Saturday, August 31, 2013

Tripping at Mickey D's

I had a FALLING DOWN moment at McDonalds today.

FALLING DOWN is the 1993 Michael Douglas film about a laid-off tech worker who, frustrated by his life, goes on an armed rampage across LA. Called DEFENS from his personalized license plate, he’s tracked across the city by Robert Duvall’s character to a one on one confrontation at the Santa Monica pier.

In one significant scene, DEFENS stops at the local Whammy Burger and orders breakfast. Alas, it’s three minutes past breakfast time. He must order lunch.

He doesn’t want lunch. He wants breakfast.

His pleas about the customer always being right and three minutes, c’mon, fall on deaf ears until he pulls out a stolen TEC 9 and puts a few rounds in the ceiling.


This morning after some shopping I felt the need for comfort food. I pulled into the drive through at McDonalds. It was three minutes to 11.

Ordered a Big Mac.

I’m sorry, a disembodied voice said over the speaker. I can’t take a lunch order until 11. I know it’s silly, but you can’t have lunch for three minutes. 

I’m trapped in the drive through. What am I supposed to do?

Can you back out?

There are two cars behind me and three in front of me. I’m trapped in the drive through and unarmed.

You’ll just have to pull through.

By the time I reach the window, I say, it will be 11. Can I order at the window?

Radio silence.

Or I could just sit here for three minutes. I think but don't say.

I’m going to say yes. I’m at the first window.

Well now. Not Independence Day but a little common sense coping is almost as big a surprise.

When I reached the first window, it was 11:02.

The young lady within seemed harried, taking orders through two speakers and one window. She apologized for making me wait. I told her, no problem, and that I appreciated her accommodating me.

In Dublin, we got in trouble at the Guinness brewery for not following the designated tour order, skipping one floor then wandering back to see what we missed. The young lady there was astonished at us but adamant we needed to move along. Mostly because she couldn’t drop the con that we had paid $46 for a free beer.

It was almost enough to put me off the black stuff.


Back in America, Guinness is $4 and a person can be surprised by kindness and creative thinking in unexpected places.

Friday, August 30, 2013

Susie Homemaker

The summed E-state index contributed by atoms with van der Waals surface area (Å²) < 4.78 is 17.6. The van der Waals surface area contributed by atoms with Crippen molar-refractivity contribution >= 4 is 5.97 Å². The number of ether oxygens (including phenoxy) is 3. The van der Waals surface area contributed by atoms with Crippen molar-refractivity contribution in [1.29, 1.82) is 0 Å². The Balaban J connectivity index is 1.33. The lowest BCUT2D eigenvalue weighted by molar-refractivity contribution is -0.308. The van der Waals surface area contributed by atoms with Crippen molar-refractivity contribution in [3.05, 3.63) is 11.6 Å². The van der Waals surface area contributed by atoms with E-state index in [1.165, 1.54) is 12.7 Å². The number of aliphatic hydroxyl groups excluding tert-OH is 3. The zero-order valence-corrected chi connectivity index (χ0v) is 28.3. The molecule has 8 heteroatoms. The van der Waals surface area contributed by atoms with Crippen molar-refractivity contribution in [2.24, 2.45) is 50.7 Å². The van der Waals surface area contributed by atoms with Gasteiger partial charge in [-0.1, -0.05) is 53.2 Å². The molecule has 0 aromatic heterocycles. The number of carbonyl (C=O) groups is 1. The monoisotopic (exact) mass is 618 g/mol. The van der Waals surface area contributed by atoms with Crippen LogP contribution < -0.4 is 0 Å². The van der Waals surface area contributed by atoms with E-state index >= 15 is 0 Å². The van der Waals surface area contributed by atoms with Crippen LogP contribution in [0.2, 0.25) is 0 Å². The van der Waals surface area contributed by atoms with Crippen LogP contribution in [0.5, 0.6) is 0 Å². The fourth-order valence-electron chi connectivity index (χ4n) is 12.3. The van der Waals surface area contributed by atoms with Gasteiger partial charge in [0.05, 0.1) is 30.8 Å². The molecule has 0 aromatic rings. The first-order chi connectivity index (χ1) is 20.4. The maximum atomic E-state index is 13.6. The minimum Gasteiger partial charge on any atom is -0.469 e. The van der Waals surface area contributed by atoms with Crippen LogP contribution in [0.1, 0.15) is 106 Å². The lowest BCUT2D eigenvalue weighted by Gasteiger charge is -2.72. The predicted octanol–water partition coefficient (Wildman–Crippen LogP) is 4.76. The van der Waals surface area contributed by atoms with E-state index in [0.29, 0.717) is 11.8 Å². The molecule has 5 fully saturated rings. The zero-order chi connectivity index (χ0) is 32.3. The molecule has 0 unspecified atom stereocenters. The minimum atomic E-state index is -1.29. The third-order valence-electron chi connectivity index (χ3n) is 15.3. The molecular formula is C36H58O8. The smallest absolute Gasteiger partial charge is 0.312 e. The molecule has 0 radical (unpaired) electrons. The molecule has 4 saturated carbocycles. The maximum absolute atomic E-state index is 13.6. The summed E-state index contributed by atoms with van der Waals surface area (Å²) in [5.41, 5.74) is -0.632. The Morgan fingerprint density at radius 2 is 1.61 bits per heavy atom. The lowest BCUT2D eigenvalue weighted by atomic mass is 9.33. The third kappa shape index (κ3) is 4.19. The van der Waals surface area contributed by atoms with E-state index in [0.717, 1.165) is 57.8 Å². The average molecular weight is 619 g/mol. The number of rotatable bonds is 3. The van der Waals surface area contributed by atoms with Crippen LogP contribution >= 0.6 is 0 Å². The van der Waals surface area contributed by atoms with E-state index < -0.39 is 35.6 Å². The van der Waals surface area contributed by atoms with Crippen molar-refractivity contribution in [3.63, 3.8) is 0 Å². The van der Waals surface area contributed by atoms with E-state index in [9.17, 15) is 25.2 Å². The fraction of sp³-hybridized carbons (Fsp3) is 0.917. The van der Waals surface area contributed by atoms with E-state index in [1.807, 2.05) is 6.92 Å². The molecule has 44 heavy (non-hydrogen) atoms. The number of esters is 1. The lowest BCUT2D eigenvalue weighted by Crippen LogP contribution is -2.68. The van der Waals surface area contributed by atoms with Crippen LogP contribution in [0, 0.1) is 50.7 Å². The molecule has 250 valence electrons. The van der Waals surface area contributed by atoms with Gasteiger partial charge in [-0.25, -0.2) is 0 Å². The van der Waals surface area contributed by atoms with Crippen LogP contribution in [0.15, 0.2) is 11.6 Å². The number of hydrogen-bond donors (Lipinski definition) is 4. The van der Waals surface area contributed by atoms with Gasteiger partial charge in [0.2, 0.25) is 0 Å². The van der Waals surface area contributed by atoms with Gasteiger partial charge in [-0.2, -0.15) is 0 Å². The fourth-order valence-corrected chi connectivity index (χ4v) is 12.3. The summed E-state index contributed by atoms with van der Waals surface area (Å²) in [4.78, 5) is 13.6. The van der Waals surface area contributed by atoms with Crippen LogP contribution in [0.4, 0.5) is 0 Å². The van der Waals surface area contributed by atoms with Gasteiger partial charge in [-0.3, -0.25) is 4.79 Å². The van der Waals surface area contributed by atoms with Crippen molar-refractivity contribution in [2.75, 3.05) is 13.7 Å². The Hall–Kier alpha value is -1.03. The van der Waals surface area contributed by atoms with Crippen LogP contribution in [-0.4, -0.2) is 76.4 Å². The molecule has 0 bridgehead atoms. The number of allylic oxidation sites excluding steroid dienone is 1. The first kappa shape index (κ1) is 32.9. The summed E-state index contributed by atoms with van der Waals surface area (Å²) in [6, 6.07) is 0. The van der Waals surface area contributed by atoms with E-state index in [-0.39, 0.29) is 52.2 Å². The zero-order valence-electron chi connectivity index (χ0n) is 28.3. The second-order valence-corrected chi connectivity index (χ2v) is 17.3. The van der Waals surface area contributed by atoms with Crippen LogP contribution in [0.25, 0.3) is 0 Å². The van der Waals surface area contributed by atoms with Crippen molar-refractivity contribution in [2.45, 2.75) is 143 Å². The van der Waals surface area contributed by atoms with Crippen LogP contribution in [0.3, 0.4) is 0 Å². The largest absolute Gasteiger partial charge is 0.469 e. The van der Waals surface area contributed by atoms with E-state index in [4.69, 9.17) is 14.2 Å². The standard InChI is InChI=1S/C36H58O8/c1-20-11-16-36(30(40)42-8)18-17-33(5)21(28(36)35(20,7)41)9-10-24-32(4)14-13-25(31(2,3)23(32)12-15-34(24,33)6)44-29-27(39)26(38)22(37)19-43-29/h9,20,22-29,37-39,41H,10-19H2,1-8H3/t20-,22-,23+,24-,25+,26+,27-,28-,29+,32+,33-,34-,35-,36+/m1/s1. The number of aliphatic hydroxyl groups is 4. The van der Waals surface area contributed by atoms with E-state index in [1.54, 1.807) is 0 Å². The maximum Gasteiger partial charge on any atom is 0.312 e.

The kiddo came home from a hike with a hat-full of chokecherries and I was hit with a nostalgic homemaking wave.

I always thought they were named chokecherries because if you ate one, you'd choke. But, bears love them. Why should the bears have all the fun?

I decided to make syrup.

I ended up with four cups of juice and as many recipes.

I didn't know magenta appeared in nature.

And now I have chokecherry syrup. Three jars fresh - into the refrigerator. Four jars canned.

It tastes like black cherry with a slight tart finish. Very nice.

I'm also making an alcohol beverage I'm calling HOOCH because it sounds more native and less yuppified than fruit-infused liquor.

Two jars processing in the back of the fridge.

We'll have to check back in six months to see how that project turns out.

Tuesday, August 27, 2013


We have out-of-town company so we took in one of the tourist sites -- what we call the Montana Boat Ride.

A tourist from Alabama struck up a conversation after eavesdropping on us telling our company about the houses across the river (American Bar) the forest fire remains (Meriwether.)

Alabama asked us did we live around here?

Yes. Across the way, down a long road.

Alabama sidled up to Dearest and said, "Do you folks have electricity at your house?"


By a power line that comes to the house?

Yes.   No, by magic -- was what I thought but didn't say.

Alabama wanted to know because his cell phone didn't work here.

Then Mrs. Alabama made her husband return to his seat and "stop bothering those folks."

Since Dearest and I hold the world record for the most frequently lost, bumfuzzled and pathetic tourists in multiple countries, we are always kind to tourists visiting our area.

No matter how tempting the comic possibilities.

Return With Me Now

A few years ago, I produced a grant-funded photography exhibition called After the Burn: The Meriwether Fire. Available here as a slide show. The Devil's Backyard.

This weekend we had occasion to revisit part of the route I took when I was making the photographs.

Here's the area seven years after the fire.

Still looks more like a parking lot than a healthy forest.